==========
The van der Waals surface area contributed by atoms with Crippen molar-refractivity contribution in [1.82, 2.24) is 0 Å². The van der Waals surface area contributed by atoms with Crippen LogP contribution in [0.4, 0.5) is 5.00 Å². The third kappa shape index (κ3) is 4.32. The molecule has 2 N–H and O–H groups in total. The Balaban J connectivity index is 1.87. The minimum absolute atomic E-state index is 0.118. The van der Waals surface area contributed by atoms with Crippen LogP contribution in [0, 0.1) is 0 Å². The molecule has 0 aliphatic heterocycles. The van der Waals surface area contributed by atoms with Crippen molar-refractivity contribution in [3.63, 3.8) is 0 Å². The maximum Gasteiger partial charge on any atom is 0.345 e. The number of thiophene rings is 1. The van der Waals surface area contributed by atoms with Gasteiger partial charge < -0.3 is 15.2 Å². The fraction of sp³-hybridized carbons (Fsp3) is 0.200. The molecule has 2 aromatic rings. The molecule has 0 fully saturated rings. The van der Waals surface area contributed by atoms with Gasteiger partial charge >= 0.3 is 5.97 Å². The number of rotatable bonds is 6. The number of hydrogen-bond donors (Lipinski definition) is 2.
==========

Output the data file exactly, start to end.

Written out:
The van der Waals surface area contributed by atoms with Crippen molar-refractivity contribution in [1.82, 2.24) is 0 Å². The van der Waals surface area contributed by atoms with Crippen LogP contribution in [0.4, 0.5) is 5.00 Å². The third kappa shape index (κ3) is 4.32. The molecule has 2 N–H and O–H groups in total. The Balaban J connectivity index is 1.87. The minimum absolute atomic E-state index is 0.118. The van der Waals surface area contributed by atoms with Crippen LogP contribution in [0, 0.1) is 0 Å². The molecule has 0 aliphatic heterocycles. The van der Waals surface area contributed by atoms with Crippen molar-refractivity contribution in [3.63, 3.8) is 0 Å². The maximum Gasteiger partial charge on any atom is 0.345 e. The number of thiophene rings is 1. The van der Waals surface area contributed by atoms with Gasteiger partial charge < -0.3 is 15.2 Å². The fraction of sp³-hybridized carbons (Fsp3) is 0.200. The molecule has 2 aromatic rings. The molecule has 0 fully saturated rings. The van der Waals surface area contributed by atoms with Gasteiger partial charge >= 0.3 is 5.97 Å². The number of rotatable bonds is 6. The number of hydrogen-bond donors (Lipinski definition) is 2.